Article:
NecroVirus Development Retrospective

My name is Ryan Porter and I work in Business Development at BoardCraft. I am also part of the BoardCraft Demo Team which means I spend a lot of time either playing NecroVirus or refereeing games for new players. I wanted to take a look back at the journey that led to the current version of NecroVirus.

I did not see the original version of NecroVirus. My first experience with the game was over Thanksgiving weekend 2014. The game had several types of dice used for different parts of the game. There were random event charts for the beginning of the turn and scrounging charts that you rolled on depending on what building you were in. The survivors had bases that could be attacked by zombies and the players had small dry erase boards to keep track of their survivors. The board was two dimensional and there were trees that interfered with line of sight for sniper shots.

There had been a few changes by the time I had joined the company in April. The bases were gone. The material chits that used to defend them were now used as makeshift barricades to keep zombies from entering the scrounge rooms. The scrounge chart was also gone. Instead you drew from the scrounge deck and a “Supplies” card awarded you any combination of supplies you wanted. There was another deck for random events and the dice were down to d20s and d6s. I still had the 2D board, but the 1/72 scale 3D board had been printed.

My first time using the 3D board was at the Tabletop and Boardgame Learning Expo, or T.A.B.L.E., in Grapevine, TX. The board was beautiful. Full color 3D printed buildings made out of sandstone. I demoed that weekend using only half of the board and it still measured two feet by four feet with some buildings over 6 inches in height. The 3D buildings added a level of immersion that the 2D board just could not replicate. However, the weight of the buildings and the number of cases it took to transport them safely were a difficulty.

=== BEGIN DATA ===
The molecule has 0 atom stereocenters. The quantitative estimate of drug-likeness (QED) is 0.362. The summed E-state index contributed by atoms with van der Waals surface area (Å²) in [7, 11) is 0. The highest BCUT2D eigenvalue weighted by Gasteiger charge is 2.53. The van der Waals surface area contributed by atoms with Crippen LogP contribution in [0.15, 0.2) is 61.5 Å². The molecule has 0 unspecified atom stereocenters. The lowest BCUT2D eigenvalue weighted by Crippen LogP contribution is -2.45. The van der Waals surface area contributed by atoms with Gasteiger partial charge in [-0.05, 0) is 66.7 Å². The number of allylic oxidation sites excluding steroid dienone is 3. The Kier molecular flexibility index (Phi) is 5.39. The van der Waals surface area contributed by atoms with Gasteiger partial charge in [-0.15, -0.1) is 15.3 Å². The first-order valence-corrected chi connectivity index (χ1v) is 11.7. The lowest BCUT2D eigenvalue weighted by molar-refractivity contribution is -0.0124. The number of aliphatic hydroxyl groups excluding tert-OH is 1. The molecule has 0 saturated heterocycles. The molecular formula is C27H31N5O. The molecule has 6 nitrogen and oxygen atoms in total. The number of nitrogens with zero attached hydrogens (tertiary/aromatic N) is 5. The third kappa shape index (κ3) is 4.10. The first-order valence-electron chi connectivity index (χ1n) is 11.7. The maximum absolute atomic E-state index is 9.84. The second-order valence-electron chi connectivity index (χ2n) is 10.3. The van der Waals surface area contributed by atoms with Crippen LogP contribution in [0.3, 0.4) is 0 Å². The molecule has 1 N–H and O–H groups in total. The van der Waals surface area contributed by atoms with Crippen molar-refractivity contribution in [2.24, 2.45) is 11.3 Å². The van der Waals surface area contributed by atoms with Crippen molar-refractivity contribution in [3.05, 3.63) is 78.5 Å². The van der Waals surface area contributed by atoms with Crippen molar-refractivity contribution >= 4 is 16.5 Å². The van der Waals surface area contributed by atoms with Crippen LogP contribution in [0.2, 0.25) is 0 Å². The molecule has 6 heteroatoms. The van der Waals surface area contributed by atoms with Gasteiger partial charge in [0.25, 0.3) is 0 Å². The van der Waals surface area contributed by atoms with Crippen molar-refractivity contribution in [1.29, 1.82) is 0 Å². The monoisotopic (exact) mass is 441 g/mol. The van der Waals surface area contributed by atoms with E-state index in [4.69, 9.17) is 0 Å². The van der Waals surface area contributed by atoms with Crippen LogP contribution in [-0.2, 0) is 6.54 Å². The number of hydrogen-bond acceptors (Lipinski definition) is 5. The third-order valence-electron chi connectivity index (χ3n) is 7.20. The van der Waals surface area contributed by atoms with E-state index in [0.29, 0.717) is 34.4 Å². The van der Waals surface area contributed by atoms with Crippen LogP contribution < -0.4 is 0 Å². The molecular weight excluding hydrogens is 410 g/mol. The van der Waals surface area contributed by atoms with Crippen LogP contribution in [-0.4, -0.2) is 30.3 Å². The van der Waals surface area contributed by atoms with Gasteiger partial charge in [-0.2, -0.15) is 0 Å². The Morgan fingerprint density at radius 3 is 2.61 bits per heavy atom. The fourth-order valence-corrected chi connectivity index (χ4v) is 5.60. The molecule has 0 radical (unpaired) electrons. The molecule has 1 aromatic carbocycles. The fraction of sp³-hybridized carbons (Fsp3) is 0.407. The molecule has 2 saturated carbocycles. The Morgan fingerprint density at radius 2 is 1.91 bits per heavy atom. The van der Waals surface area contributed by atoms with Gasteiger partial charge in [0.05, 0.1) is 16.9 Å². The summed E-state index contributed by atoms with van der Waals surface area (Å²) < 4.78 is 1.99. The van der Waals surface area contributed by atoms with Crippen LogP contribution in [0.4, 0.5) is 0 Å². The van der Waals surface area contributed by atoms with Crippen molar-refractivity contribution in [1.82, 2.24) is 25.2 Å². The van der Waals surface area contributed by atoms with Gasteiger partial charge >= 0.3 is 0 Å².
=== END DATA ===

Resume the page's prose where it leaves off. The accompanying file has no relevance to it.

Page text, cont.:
After T.A.B.L.E. there were some significant changes. Quintin, who is our community manager, and I went to playtest the modifications with two of the three lead designers, Arvin and Dave, in Pella, IA. The board had gone from 1/72 scale to 1/144 and from sandstone to plastic. The scrounge tiles had become first doorways and then the trays that are still in the game. Survivor actions had switched from “declare all actions for your team and then execute” to “activate each survivor sequentially” and the survivors now had action points to spend. Zombies had gone from killing survivors immediately to infecting them. The odds of infected survivors becoming zombies were tinkered with all week. Each building now had a mission specific supply load out for when “Supplies” cards were drawn. The survivors spent the first half of the playtest week having two attacks and the second half having only one, as we realized that two attacks removed almost all threat from the zombies. The d20 was the only surviving die type.

By the time I got to TexiCon, also in Grapevine, the game was down to fine tuning the rules. The feedback from the attendees was amazing. Between the feedback and the survivors’ board positions at the end of the games some changes were made to action point costs. The players had a blast.

Until next time.

–Ryan Porter

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